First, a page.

the bleeding resembles a very heavy period or an early miscarriage. Bleeding can be heavier
than a heavy period and last for weeks. The majority of studies conducted
on the misoprostol-only regimen have reported that the mean duration of bleeding is approximately
two weeks. Many women report passing blood clots, which can be large, and some women report passing
gray or tan tissue (the products of conception). This tissue is usually less than one
or two inches in length.
Reported side effects include nausea, vomiting, diarrhea, dizziness, headache, fever, chills, rashes, and pelvic pain. In most cases, these side effects are transient and resolve within 2-24 hours after misoprostol administration. Of women who report pelvic pain after using the misoprostol-only regimen, approximately 25% report that the pain was much stronger than menstrual pain. In most cases, side effects and pelvic pain can be managed with oral analgesics.
A number of case reports from Brazil have associated fetal exposure to misoprostol with an increased risk of limb and central nervous system abnormalities. However, the absolute risk associated with in utero misoprostol exposure appears low. Women electing to use the misoprostol-only regimen should be informed of the possible teratogenic effects of misoprostol that may occur if the medication fails to induce an abortion and if the pregnancy is then carried to term .
Few complications have been reported
with the optimal misoprostol-only regimen. However, the woman should contact a provider if:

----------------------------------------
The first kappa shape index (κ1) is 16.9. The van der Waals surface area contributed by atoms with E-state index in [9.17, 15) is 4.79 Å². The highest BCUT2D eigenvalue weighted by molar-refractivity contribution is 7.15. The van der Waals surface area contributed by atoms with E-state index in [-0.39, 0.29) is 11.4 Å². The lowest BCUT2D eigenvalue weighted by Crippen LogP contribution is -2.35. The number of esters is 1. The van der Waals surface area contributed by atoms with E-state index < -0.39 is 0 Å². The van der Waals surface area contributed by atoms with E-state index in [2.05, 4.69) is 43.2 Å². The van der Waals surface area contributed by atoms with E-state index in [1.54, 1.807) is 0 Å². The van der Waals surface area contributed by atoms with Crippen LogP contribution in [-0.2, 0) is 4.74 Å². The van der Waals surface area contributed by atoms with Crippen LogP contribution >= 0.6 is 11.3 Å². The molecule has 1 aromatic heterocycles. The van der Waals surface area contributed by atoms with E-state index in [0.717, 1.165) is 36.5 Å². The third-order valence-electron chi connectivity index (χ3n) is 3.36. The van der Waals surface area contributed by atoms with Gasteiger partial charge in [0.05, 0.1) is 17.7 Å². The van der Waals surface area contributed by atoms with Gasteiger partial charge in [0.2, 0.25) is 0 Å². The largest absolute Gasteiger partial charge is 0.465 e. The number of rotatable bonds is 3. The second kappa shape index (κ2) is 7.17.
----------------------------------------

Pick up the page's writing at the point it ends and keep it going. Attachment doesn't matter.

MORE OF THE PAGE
1) She experiences fever or chills beyond 24 hours after misoprostol administration;
2) She soaks more than two maxi pads (or thick towels) an hour for two consecutive hours or if she experiences continuous bleeding for several weeks;
3) She experiences an abrupt onset of heavy bleeding two weeks or more after having taken misoprostol; and/or
4) She has no or scant bleeding in the seven days after misoprostol administration.
In approximately 15%-20% of cases, the abortion is incomplete and either an additional dose of misoprostol or an aspiration intervention is required. As use of misoprostol leads to cervical dilation, mechanical dilation is generally unnecessary if an aspiration abortion is performed .
Few studies have directly assessed the acceptability of misoprostol-only regimens. Although side effects of greater severity are associated with the misoprostol-only regimen, the majority of patients report that the side effects are tolerable. Patient satisfaction with the vaginal regimen is high and the majority of patients state that they would use the misoprostol method for a future termination and would also recommend the method to others.
Misoprostol is used for a wide array of conditions including the treatment and prevention of gastric ulcers. Misoprostol is also used for a variety of obstetric and gynecological health indications, including the induction of labor, cervical ripening, and second trimester abortion. Misoprostol is also effective in both preventing and treating postpartum hemorrhage, managing early pregnancy loss (both incomplete and missed abortion), and in providing post-abortion care .
Citations in this section For the full bibliographic citations of all
references listed in this section, please visit our reference section.
 Blanchard K, Winikoff B and Ellertson C,1999.
 Barbosa R and Arilha M, 1993.
 Costa S and Vessey M, 1993.
 Blanchard K et al, 2002.
 Rosing M and Archbald C, 2000.
 Baird D, 2000.
 Consensus Statement, 2003.
 Philip N, Shannon C and Winikoff B, 2003.
 Carbonell Esteve J et al, 1998.
 Creinin M, Schwartz J, Guido R and Pymay H, 2001.
For the full bibliographic citations of all references listed in this section, please visit our reference section.